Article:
The Canal Builders - The Men Who Constructed Britain's Canals
Pen & Sword Transport, 47 Church Street, Barnsley, South Yorkshire, S70 2AS
ISBN 978147384 372 1
250mm x 180mm, 192 pages. Gloss art paper. Casebound with dust jacket.
I first thought that this was going to be a book about the navvies who laboured to build the extensive canal network that developed across Britain in the eighteenth and early nineteenth centuries, but it actually has a much wider scope. The book looks at all aspects of creating a waterway starting with the promoters and financiers and the battles they fought to overcome opposition to their schemes, gaining Parliamentary sanction, and raising the funds to undertake the work. This is followed by the people who supervised the works and administered the business of building a canal, and finally the contractors and navvies who actually did the digging of the channel and built the locks, bridges, tunnels and aqueducts. It is rounded off with a look at the methods of construction and organisation, followed by a peek at what happened after the canals were opened.
This is not some dry history but is delightfully brought to life with extracts from an extensive range of contemporary letters and publications and a good selection of illustrations. The story is brought to life by these quotations and one is drawn steadily into a world where the descriptive language is rather more flowery and verbose than that with which we are familiar, but the underlying problems and issues are no different. There is humour in some of the characters such as resident engineer on the Inverness end of the Caledonian Canal, Matthew Davidson, who is said to have resembled Dr Johnson in both person and manners, and a little sadness in the plight of Mr Longbottom who had been engineer in the early years of work on the Leeds & Liverpool Canal. His straitened circumstances in later life saw him request a small annual stipend from the Canal Company but the Committee delayed for so long before looking to see what could be done that he had already died.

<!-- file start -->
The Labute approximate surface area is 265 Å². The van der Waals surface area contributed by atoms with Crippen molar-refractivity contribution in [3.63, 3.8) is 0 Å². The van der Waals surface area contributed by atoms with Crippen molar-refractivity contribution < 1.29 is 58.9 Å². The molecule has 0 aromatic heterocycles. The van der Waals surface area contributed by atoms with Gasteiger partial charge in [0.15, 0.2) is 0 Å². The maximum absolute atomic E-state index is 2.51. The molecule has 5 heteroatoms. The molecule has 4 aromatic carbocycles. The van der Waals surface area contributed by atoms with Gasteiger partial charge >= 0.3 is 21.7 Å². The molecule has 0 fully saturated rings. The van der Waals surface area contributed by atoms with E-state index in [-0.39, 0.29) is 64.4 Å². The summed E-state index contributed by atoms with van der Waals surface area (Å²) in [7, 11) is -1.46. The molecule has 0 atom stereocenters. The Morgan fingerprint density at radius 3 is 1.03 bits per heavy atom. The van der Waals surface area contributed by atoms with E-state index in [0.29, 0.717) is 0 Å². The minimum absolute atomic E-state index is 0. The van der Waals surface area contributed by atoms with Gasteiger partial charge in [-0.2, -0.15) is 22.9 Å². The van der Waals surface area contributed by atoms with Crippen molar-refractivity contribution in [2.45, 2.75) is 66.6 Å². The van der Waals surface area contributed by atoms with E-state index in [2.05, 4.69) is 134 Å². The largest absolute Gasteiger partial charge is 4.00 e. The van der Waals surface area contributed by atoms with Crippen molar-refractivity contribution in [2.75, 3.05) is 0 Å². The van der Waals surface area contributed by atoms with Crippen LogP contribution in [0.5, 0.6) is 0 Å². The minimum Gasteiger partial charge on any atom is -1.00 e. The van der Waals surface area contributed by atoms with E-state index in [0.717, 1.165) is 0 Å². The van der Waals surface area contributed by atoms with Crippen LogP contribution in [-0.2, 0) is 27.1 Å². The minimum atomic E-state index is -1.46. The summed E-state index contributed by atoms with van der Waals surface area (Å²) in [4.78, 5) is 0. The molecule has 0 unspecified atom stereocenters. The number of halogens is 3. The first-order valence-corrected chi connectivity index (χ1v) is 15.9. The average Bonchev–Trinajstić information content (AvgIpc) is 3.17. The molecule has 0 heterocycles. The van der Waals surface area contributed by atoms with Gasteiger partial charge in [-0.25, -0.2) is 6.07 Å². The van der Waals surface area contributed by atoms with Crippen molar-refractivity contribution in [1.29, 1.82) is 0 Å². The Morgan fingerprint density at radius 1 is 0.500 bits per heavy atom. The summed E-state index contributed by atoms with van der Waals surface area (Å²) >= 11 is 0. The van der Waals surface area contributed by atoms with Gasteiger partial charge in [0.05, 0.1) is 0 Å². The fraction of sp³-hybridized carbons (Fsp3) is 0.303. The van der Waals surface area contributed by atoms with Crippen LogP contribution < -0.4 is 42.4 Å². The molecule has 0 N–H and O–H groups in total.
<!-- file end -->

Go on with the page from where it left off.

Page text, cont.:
Anthony Burton has a relaxed style and makes the story interesting without being simplistic or patronising. The reader is smoothly led through the intricacies of eighteenth century business and is well entertained on the way. If you want to know how the canals came to be built and who were the people who made them happen then this is the book to tell you. It has not been bettered since it first appeared in 1972 and it has been steadily improved until it reached this its fifth edition.
|© David Kitching 2016||
Last updated 22.4.2016